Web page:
Caricatures of the Franco-Prussian War and the Paris Commune (1870-71)
La plupart des caricatures politiques parues pendant la période qui nous occupe furent publiées tirées à part, sur feuilles volantes, que l'on accrochait à la devanture des kiosques et des marchands de journaux. Ces publications éphémères achetées par ceux-ci, déchirées par ceux-là, quand elles n'étaient pas détruites par la pluie et le mauvais temps, donnent bien la note véritable du dévergondage de la rue pendant cette époque troublée"
Jean Berleux [Maurice Quentin-Bauchart], La caricature politique en France pendant la guerre, le siège de Paris et la commune (1870 - 1871), Paris, 1890
Cambridge University Library holds a world-class collection of six large bound volumes of caricatures from the Franco-Prussian War and the Paris Commune—(mostly) French and (some) German illustrated plates entitled Collection de caricatures et de charges pour servir à l'histoire de la guerre et de la révolution de 1870-1871 (the term caricature derives from the Italian caricare— to charge or load). The caricatures, most of them coloured, provide key visual material on the war and the ensuing political turmoil in France. Produced in their thousands, they make fun of politicians and public figures of the time, soldiers and civilian populations during the war, the siege of Paris by the Germans, and the civil war that followed. They were assembled in Paris shortly after the events, then brought to London, where several sets were compiled in large volumes and sold or donated to several museums and libraries from the 1870s and into the 1880s by booksellers Dulau and Co and their assistant, Frederick Justen. The Cambridge collection of Franco-Prussian caricatures was donated by Justen in 1906, along with other (illustrated) satirical journals and historical material.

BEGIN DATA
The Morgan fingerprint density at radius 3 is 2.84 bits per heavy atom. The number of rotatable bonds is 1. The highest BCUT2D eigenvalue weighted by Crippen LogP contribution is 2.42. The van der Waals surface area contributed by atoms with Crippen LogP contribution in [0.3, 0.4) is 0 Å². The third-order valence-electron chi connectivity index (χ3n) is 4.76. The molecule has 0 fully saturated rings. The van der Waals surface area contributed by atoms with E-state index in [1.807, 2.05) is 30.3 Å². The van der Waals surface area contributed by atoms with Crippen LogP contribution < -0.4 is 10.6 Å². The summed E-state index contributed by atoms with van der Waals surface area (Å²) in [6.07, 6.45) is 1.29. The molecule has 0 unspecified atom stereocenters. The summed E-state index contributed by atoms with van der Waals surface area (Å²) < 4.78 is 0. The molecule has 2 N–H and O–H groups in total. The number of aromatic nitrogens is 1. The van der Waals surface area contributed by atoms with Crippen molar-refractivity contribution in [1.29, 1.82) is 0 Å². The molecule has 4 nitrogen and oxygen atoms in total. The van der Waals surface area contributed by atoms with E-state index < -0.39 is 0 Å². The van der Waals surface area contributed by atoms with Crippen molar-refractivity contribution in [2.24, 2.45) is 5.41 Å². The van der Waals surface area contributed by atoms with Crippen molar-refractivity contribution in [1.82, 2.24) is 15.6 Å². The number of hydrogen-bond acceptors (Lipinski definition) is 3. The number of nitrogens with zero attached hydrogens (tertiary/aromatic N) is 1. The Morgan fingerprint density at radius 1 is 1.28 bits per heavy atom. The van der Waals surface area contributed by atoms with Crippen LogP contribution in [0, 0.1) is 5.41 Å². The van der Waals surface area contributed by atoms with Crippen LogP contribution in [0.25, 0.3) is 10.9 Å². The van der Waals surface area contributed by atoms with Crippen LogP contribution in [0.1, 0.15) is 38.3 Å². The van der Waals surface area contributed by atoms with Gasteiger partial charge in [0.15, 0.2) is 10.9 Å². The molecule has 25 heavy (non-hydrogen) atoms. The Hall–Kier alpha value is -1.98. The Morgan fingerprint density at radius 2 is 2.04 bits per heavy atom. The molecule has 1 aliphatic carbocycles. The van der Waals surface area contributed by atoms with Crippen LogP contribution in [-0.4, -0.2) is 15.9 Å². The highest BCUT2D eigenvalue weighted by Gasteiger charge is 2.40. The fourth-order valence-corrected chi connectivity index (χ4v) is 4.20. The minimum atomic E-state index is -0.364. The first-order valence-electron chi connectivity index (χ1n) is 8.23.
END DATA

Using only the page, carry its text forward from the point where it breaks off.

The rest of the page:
The caricatures reflected almost immediately the experience of war and siege. They captured national and international rivalries (between different social and political groups within France, and in France’s relationship to the newly omnipotent Germany), just a matter of days after key events in the war against the Germans and the civil war of the Commune. They add a new dimension to our understanding of the development of national identities, the creation of modern popular culture, and the use of image as a medium at a key moment in French (and German) history.
The caricatures and their assumed bias offer diametrically-opposed perspectives on political actions and social relations in Paris during the Franco-Prussian and civil wars. The political biases expressed in the caricatures appear in the French depictions of Wilhelm I, Bismarck and the German army. The caricatures expose the internal tensions depicted in the conflicts between Bonapartists (from the Second Empire), monarchists (nostalgic for pre-1848, and indeed pre-1789 kingship) and republicans, themselves divided between the radical Communards of central Paris, and the compromise “ conservative” Third Republic (camped out at Versailles and determined not to lose mainstream support as had the first two short-lived republics in 1792-1804 and 1848-51).
More information on the Cambridge Franco-Prussian caricatures can be found on the European languages across borders blog.